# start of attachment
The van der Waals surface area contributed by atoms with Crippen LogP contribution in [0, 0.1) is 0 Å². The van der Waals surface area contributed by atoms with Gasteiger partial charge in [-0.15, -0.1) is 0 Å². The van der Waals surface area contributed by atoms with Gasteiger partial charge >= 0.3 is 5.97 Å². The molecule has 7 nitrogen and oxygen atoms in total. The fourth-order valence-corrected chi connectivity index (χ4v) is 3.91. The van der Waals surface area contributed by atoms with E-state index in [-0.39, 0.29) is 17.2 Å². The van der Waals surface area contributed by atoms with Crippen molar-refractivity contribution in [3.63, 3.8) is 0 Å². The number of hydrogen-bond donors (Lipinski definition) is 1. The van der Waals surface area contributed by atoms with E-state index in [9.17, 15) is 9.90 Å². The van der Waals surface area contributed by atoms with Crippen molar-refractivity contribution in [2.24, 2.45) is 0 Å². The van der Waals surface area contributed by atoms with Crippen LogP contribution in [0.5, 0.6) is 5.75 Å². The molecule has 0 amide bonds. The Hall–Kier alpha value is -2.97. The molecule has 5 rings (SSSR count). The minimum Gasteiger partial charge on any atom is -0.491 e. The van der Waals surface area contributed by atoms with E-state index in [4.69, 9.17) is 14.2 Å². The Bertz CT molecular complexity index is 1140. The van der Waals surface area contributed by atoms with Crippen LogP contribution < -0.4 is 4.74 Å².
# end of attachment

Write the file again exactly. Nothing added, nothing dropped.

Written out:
The van der Waals surface area contributed by atoms with Crippen LogP contribution in [0, 0.1) is 0 Å². The van der Waals surface area contributed by atoms with Gasteiger partial charge in [-0.15, -0.1) is 0 Å². The van der Waals surface area contributed by atoms with Gasteiger partial charge >= 0.3 is 5.97 Å². The molecule has 7 nitrogen and oxygen atoms in total. The fourth-order valence-corrected chi connectivity index (χ4v) is 3.91. The van der Waals surface area contributed by atoms with E-state index in [-0.39, 0.29) is 17.2 Å². The van der Waals surface area contributed by atoms with Crippen molar-refractivity contribution in [3.63, 3.8) is 0 Å². The number of hydrogen-bond donors (Lipinski definition) is 1. The van der Waals surface area contributed by atoms with E-state index in [9.17, 15) is 9.90 Å². The van der Waals surface area contributed by atoms with Crippen molar-refractivity contribution in [2.24, 2.45) is 0 Å². The van der Waals surface area contributed by atoms with Crippen LogP contribution in [0.5, 0.6) is 5.75 Å². The molecule has 0 amide bonds. The Hall–Kier alpha value is -2.97. The molecule has 5 rings (SSSR count). The minimum Gasteiger partial charge on any atom is -0.491 e. The van der Waals surface area contributed by atoms with E-state index in [4.69, 9.17) is 14.2 Å². The Bertz CT molecular complexity index is 1140. The van der Waals surface area contributed by atoms with Crippen LogP contribution < -0.4 is 4.74 Å².